Blank, dim, and mirror your screens in a multi-monitor setup
Scraps are floating regions that can be used to cover up parts of the screen. They can consist of solid colors or images (with an easy way to capture what's under the scrap) with varying opacity. You can create a scrap by clicking the New Scrap icon in the main Multiscreen Blank window or from the tray icon. Drag the middle of the scrap or use arrow keys to reposition; drag the corners or edges of the scrap or use Shift+Arrow to resize; and right-click inside the scrap for various options.
You can adjust opacity of a scrap by rolling your mouse wheel. Color defaults to black but you can pick any solid RGB color for the background in the right-click menu.
A scrap can display an image either by taking a screenshot of whatever is underneath it, or by loading from a file. Note that the screenshot will only be updated at the time of initial capture.
You can apply filters to the image – Invert, Grayscale, and Pixelize. The Pixelize filter can temporarily blur out parts of the screen for privacy (though note that this is not actually secure if someone has access to the mouse or keyboard)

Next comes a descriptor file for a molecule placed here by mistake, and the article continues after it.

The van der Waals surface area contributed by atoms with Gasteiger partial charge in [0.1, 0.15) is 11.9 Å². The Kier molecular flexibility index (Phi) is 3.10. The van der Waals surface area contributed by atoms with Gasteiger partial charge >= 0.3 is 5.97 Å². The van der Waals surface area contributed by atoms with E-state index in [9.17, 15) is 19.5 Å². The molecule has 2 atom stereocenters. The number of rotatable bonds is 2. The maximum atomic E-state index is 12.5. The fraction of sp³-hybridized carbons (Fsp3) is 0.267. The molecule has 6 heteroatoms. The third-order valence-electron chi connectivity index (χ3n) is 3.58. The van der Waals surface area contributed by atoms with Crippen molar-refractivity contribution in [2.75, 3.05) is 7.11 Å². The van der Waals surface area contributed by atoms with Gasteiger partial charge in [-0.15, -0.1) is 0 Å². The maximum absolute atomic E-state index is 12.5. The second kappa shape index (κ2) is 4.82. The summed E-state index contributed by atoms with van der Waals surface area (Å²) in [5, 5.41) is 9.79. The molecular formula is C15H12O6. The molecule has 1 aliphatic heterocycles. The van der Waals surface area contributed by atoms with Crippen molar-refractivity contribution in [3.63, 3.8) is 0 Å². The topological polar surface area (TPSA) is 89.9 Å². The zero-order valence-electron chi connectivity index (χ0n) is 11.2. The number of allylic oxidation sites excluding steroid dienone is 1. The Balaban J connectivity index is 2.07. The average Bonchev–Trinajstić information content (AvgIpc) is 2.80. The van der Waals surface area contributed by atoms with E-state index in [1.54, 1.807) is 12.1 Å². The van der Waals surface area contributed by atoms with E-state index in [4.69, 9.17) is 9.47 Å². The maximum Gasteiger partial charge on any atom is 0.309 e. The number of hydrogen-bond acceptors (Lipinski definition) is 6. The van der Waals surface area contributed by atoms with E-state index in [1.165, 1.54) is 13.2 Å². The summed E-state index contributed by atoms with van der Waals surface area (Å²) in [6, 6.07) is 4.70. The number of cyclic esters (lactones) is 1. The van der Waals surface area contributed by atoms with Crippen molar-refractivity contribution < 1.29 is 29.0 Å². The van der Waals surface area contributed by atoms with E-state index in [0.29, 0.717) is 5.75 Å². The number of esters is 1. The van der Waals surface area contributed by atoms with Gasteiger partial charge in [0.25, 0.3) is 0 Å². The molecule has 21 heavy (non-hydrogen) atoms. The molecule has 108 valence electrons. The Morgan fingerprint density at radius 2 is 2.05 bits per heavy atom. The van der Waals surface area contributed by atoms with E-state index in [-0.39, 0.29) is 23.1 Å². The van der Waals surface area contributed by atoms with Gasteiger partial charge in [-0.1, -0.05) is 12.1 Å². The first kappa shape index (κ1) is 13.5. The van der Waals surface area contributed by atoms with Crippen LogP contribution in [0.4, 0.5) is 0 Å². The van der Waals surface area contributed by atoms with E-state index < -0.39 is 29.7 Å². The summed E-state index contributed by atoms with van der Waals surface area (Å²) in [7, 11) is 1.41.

Using the Invert filter together with a 50% opacity will allow you to quickly pixel-diff parts of your screen – identical portions of the image will be 50% gray while differences will be visible against the gray background.
If you want to define custom shapes, load an image with a background color representing transparent regions and then set the key color to that background color. Any regions matching the key color will be transparent and allow clicking through whatever is underneath.
You can quickly clone an existing scrap to copy its current color, image (including filters), location, and other properties.
Scraps default to being on top of other windows. You can change their position to be in line with other windows or behind them, which will allow you to cover up things like desktop wallpaper without covering your program.
You can also fill the width and/or height of the current monitor. This will move the scrap as needed to fit exactly within the dimensions of the monitor that contains the largest part of the scrap. And if you need to set exact coordinates, you can do that as well.
You can right-click on a scrap and copy a command line that you can then use to restore that scrap – size, position, color, opacity, and so on. If necessary, you will be prompted to save the existing image to disk somewhere, and the generated command will point to wherever the image was saved so you can fully restore it!